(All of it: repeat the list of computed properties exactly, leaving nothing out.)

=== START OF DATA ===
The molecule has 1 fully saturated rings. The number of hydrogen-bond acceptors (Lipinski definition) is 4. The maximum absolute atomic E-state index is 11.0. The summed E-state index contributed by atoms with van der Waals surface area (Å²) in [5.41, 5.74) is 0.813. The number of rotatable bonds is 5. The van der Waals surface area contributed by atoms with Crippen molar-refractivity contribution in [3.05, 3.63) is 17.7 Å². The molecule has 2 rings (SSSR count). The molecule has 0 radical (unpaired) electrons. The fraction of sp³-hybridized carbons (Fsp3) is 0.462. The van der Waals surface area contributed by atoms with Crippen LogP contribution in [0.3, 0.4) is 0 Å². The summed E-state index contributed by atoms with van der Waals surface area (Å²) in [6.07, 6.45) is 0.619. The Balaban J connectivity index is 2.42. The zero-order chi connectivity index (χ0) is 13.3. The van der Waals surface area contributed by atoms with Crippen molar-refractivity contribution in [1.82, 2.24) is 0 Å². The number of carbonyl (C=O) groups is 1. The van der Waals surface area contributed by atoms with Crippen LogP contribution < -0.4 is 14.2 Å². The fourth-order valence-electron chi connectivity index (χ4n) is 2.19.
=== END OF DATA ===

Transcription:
The molecule has 1 fully saturated rings. The number of hydrogen-bond acceptors (Lipinski definition) is 4. The maximum absolute atomic E-state index is 11.0. The summed E-state index contributed by atoms with van der Waals surface area (Å²) in [5.41, 5.74) is 0.813. The number of rotatable bonds is 5. The van der Waals surface area contributed by atoms with Crippen molar-refractivity contribution in [3.05, 3.63) is 17.7 Å². The molecule has 2 rings (SSSR count). The molecule has 0 radical (unpaired) electrons. The fraction of sp³-hybridized carbons (Fsp3) is 0.462. The van der Waals surface area contributed by atoms with Crippen LogP contribution in [0.3, 0.4) is 0 Å². The summed E-state index contributed by atoms with van der Waals surface area (Å²) in [6.07, 6.45) is 0.619. The Balaban J connectivity index is 2.42. The zero-order chi connectivity index (χ0) is 13.3. The van der Waals surface area contributed by atoms with Crippen molar-refractivity contribution in [1.82, 2.24) is 0 Å². The number of carbonyl (C=O) groups is 1. The van der Waals surface area contributed by atoms with Crippen LogP contribution < -0.4 is 14.2 Å². The fourth-order valence-electron chi connectivity index (χ4n) is 2.19.